Hertzian Landscapes (2019) is a live visualization of the radio spectrum. Unlike visible light, waves in the radio spectrum cannot be perceived by us directly yet this space is teeming with human activity. Hertzian Landscapes employs a digital receiver to scan large swaths of radio spectrum in near real-time and visualizes thousands of signals into a panoramic electromagnetic landscape. Users can zoom in to specific frequencies by positioning themselves in front of the panorama as if controlling a radio tuner with their body, giving them a sense of walking through the spectrum.
From radio broadcasts to weather satellites and from medical implants to aeronautical navigation, the radio spectrum is divided into hundreds of designated slices each tied to a specific application. Based on a localized frequency database that describes these slices, signals are annotated to provide information about their theoretical type and application.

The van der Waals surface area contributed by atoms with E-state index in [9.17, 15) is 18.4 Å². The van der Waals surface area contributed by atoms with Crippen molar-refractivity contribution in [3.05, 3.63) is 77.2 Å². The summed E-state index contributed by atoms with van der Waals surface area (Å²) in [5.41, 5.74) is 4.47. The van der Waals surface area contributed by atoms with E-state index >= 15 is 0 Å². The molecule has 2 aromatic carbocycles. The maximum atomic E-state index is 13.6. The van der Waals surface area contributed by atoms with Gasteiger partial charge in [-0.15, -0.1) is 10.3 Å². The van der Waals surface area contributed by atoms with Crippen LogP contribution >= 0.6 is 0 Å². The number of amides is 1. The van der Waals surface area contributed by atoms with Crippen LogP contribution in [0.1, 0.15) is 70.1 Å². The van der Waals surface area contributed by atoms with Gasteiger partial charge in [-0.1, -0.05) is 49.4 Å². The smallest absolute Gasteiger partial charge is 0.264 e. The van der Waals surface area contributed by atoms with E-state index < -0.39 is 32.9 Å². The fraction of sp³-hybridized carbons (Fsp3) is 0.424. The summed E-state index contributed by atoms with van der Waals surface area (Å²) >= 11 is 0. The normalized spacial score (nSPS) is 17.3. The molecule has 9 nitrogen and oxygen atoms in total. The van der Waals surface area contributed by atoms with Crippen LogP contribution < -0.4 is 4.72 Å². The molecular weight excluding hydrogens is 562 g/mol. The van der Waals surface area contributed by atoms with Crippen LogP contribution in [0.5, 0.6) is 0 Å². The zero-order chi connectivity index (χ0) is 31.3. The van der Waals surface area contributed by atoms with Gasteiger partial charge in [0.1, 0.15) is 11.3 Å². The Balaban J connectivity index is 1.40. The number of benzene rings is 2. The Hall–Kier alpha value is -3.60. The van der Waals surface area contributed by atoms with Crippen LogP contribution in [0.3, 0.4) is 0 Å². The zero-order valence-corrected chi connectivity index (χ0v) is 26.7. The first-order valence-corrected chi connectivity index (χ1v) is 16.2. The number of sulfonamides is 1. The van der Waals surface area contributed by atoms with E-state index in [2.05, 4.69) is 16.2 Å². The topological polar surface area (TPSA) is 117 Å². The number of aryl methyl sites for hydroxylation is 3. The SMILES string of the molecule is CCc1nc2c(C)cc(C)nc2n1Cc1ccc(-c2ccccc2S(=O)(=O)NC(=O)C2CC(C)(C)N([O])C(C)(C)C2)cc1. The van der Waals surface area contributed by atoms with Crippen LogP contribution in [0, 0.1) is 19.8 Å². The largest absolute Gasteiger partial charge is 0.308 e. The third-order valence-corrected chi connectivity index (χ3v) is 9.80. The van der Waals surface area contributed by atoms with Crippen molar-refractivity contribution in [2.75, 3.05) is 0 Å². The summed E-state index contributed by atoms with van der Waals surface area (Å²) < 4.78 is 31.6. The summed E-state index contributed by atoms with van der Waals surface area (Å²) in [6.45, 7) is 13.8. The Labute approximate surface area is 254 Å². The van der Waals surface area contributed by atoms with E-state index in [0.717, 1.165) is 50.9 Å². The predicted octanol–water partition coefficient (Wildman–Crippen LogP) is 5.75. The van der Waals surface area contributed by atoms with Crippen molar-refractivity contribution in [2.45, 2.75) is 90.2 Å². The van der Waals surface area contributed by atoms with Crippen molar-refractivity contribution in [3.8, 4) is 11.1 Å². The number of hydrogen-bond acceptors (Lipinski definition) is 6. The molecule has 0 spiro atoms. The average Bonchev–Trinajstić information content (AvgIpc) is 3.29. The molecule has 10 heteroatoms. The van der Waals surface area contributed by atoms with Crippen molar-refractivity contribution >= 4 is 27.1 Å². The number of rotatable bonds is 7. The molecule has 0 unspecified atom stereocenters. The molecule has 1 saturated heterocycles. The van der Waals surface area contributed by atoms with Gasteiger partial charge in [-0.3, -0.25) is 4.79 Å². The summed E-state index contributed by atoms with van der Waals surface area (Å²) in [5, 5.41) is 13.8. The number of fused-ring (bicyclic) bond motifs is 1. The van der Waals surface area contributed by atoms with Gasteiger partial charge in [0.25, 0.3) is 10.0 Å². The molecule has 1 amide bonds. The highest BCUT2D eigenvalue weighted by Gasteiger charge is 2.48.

The installation consists of a HackRF SDR receiver that continuously scans the spectrum between 0 and 1 GHz. The signals are translated into a panoramic visualisation of amplitude over time (with frequencies along the horizontal axis and the passing of time along the vertical axis). The signals are annotated based on a localized spectrum allocation table. By comparing signals to the allocation data an assumption can be made about what a signal could be.
Three Realsense depth sensors capture the position of multiple people in front of the panorama allowing uesers to zoom in to parts of the spectrum by moving in front of the visualisation. Moving from left to right sets the frequency while moving closer to the panorama widens the view.
Hertzian Landscapes is supported by the Dutch Institute for Sound and Image and the Creative Industries Fund